John and Athena Talley lost their jobs within weeks of each other in April, and after two months, had no choice but to move into a homeless shelter in Waianae with their three children.
It was a shock to the young couple, as they’d always worked hard, been conscientious parents, and made God “a central part of our lives,” John Talley said.
“For me it’s really depressing. I just see it like taking one step forward and 20 steps back. It’s just really surreal,” he said.
The family upgraded to a transitional shelter in July, where there’s a lot more privacy and space, but their job search continues. The children, ages 12, 9 and 7, are still expecting Christmas presents, but instead of buying them things, Athena Talley plans to take them to free community activities to get them into the spirit of the holiday, she said.
Because their relatives are also struggling to make ends meet, the Talleys aren’t asking anyone for financial help. But Star-Advertiser readers could bring a bit of Christmas cheer to this family or others trying to get back on their feet through Helping Hands Hawaii’s Adopt A Family Program. Our annual Good Neighbor Fund drive raises funds to support this program, which aims to brighten the lives of 600 families this year with a special Christmas dinner, needed items and a few extras from Santa.
Athena Talley was told she was out of a job on April Fool’s Day — “I thought it was a joke, but they were serious,” she said. Her husband and she had worked for the same Florida-based janitorial maintenance company, which laid off many employees after several of its contracts expired. Within a few weeks, John Talley, an area supervisor, was also out of a job, he said.
They couldn’t afford the rent on their apartment any more and had to move out at the end of May. The couple told their children why they needed to live in an emergency homeless shelter, but the two younger kids — son Elijah and daughter Miracle — didn’t quite understand what being homeless entailed. But eldest son Malachi “didn’t want to let anyone know that we lived in a homeless shelter” and avoided making new friends there, John said.
“It was rough at first,” with all of them confined to one room and having to share a communal bathroom with other residents, he said. The kids also had to switch schools in the middle of the school year, and John saw their grades drop.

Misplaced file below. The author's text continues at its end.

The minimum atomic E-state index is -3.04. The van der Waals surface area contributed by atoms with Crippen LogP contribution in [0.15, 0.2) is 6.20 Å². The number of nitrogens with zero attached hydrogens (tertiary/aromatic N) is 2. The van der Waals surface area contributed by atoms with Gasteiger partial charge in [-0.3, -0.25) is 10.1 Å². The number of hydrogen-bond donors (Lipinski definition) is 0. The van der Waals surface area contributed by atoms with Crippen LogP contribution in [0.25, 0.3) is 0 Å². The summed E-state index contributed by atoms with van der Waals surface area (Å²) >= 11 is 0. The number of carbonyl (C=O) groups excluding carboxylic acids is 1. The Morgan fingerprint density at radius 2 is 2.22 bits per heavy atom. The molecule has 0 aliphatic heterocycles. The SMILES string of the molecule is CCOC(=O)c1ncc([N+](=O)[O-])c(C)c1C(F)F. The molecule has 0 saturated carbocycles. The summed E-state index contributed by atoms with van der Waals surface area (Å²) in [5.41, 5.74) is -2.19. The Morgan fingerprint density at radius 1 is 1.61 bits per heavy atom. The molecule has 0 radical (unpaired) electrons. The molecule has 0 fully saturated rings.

Athena said the strain of the cramped, dingy quarters and living in close proximity to strangers at the emergency shelter added to their stress. With all the shelter’s rules, the kids were bothered by the loss of the freedom they had in their own home, she said.
Malachi didn’t want to shower in the men’s bathroom because he thought it was “always nasty,” so they allowed him to go with Athena into the women’s bathroom when everyone was gone, she said.
Being personally meticulous about hygiene, Athena had everyone wear slippers when they showered and was careful to remind her kids, “make sure nothing drops on the floor,” she said. Some of the residents weren’t as concerned about cleanliness as she, Athena said, and she didn’t want them to get used to sloppy standards.
The transitional shelter in Maili where they live now is “a lot better,” and they have their own bathroom.
The kids share one of the two bedrooms in the apartment, and “it’s a lot cleaner.” They had to let go of their furniture and household items when they lost their home, so “we’re pretty much starting from scratch,” she added.
Though John doesn’t mention his diabetes, Athena said her husband is constantly battling pain in his feet, and medication often doesn’t help. He needs to wear shoes made specifically for diabetics to avoid pressure on his toes, but often wears slippers instead. He can’t accept jobs that require standing for long periods or a lot of walking, but he’s put out many applications. Athena said she is interested in the food service industry, such as cooking in a school cafeteria.
John said his wife has been “more level-headed than me” in adjusting to all the difficulties they’ve had to face, repeatedly urging him, “Let’s move forward, or let’s pray about it, let’s think positive.” Their church, New Hope Kapolei, is helping them with food and “keeping our spirits high,” he said, adding, “I feel very positive that employment is right around the corner.”
For Christmas, the family could use some new clothes and shoes.